Bone regeneration using porous titanium particles versus bovine hydroxyapatite: a sinus lift study in rabbits

France Lambert, Geoffrey Lecloux, Angelique Léonard, Sophie Sourice, Pierre Layrolle, Eric Rompen
Clinical Implant Dentistry and related Research 2013, 15 (3): 412-26

AIM: The first objective of this study was to qualitatively and quantitatively assess the bone formation process, particularly the long-term behavior and three-dimensional volume stability of subsinusal bone regeneration, using titanium (Ti) or bovine hydroxyapatite (BHA) granules, in a rabbit model. The second objective was to evaluate the effect of the hydration of the BHA particles with a therapeutic concentration of doxycycline solution on the osteogenesis and biomaterial resorption.

MATERIALS AND METHODS: Rabbits underwent a double sinus lift procedure using one of three materials: grade 1 porous Ti particles, BHA, or BHA hydrated with doxycycline solution (0.1mg/ml) (BHATTC). Animals were sacrificed after 1 week, 5 weeks, or 6 months. Samples were analyzed using µCT and nondecalcified histology.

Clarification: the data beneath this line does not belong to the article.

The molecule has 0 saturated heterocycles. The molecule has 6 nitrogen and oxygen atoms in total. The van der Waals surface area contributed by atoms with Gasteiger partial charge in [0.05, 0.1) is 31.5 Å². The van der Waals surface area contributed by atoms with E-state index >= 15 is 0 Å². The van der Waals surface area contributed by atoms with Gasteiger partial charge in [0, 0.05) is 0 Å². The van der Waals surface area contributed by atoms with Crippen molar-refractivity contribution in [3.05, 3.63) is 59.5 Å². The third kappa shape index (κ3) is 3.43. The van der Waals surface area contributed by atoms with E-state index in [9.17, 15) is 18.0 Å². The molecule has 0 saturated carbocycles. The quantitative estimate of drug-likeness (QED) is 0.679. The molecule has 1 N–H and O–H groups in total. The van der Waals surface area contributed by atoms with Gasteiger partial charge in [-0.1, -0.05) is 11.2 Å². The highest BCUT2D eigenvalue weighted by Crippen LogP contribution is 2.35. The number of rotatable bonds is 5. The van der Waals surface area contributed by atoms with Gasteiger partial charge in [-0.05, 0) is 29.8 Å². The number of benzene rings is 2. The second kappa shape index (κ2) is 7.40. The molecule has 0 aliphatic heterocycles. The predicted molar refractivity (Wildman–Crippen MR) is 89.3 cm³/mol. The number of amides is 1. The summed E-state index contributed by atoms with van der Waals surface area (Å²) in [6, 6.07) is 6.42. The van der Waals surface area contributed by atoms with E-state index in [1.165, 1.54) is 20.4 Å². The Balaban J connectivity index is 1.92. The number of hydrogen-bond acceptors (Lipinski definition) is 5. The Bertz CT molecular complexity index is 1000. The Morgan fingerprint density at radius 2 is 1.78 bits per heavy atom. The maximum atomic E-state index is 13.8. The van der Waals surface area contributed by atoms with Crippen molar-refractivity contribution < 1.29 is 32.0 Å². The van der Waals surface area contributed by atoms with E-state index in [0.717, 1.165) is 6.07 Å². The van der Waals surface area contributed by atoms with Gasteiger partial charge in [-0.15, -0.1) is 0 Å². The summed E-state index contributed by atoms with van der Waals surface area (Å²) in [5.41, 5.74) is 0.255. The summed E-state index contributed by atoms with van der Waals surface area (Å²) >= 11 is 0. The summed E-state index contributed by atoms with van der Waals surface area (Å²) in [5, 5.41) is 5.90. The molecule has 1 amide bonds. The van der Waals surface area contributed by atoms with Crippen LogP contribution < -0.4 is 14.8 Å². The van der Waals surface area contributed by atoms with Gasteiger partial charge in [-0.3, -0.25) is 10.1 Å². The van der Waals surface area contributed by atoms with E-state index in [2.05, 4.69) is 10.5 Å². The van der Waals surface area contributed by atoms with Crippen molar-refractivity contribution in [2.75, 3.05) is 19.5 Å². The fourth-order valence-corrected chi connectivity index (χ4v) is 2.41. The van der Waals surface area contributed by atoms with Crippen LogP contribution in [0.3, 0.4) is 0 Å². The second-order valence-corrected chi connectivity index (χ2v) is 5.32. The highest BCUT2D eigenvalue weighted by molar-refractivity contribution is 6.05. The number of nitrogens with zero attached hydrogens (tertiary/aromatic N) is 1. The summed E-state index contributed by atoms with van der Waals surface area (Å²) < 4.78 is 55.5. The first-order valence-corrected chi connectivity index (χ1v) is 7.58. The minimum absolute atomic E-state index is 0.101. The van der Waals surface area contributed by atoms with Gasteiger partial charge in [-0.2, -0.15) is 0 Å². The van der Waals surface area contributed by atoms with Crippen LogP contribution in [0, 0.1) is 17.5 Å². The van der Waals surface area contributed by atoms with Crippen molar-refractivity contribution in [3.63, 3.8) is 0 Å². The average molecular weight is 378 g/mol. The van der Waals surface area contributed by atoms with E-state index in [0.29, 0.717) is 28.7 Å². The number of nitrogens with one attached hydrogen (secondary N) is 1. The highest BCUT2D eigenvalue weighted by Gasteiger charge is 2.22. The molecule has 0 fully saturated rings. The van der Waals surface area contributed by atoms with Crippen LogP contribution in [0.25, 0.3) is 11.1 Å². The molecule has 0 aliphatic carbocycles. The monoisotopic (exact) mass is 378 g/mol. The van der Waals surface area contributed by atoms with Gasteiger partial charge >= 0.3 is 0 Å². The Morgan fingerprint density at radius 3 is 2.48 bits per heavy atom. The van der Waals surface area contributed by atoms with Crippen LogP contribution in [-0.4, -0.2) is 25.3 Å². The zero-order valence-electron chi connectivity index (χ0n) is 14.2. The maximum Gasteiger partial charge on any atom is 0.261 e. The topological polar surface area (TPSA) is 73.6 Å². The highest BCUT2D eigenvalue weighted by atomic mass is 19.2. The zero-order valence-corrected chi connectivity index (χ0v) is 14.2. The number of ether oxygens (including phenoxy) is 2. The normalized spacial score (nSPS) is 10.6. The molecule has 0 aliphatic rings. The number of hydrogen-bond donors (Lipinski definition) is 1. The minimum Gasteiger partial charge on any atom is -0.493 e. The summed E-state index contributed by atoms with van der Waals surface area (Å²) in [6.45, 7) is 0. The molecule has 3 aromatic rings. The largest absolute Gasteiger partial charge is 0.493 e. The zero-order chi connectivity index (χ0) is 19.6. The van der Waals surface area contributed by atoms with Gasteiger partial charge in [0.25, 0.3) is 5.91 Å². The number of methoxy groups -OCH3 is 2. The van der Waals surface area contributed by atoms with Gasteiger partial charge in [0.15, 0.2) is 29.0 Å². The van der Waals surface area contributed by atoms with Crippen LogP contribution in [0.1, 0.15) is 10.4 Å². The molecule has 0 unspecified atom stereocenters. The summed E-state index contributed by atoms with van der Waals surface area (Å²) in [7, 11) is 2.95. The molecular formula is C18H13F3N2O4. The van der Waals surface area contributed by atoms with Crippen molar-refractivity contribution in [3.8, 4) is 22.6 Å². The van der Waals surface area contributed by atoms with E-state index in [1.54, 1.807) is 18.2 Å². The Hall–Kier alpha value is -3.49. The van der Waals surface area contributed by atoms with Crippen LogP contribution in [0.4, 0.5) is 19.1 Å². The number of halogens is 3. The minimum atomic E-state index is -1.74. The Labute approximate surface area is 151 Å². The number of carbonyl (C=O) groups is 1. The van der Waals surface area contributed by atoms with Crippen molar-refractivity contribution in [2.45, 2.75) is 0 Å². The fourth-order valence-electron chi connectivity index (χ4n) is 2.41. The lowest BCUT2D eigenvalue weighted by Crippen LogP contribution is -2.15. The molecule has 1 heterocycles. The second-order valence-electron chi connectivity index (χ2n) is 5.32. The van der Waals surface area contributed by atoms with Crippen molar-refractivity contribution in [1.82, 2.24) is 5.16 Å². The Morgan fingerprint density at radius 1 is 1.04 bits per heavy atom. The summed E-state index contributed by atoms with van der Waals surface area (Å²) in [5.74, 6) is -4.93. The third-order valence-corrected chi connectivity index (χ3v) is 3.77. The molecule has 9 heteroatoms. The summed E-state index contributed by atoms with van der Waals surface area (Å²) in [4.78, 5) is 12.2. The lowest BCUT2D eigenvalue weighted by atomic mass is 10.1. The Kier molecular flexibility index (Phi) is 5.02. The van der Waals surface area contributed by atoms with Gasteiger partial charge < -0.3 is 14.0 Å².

RESULTS: The materials used in each of the three groups allowed an optimal bone formation; bone quantities and densities were not statistically different between the three groups. At 6 months, more stable three-dimensional volume stability was found with Ti and BHATTC (p=.0033). At 5 weeks and 6 months, bone to material contact corroborating osteoconduction was significantly higher with BHA and BHATTC than with Ti (p<.0001).

CONCLUSIONS AND CLINICAL IMPLICATIONS: Even though the studied biomaterials displayed different architectures, they are relevant candidates for sinus lift bone augmentation prior to dental implants because they allow adequate three-dimensional stability and osteogenesis. However, to recommend the clinical use of Ti, both an observation on the drilling effects of Ti particles and clinical trials are needed.

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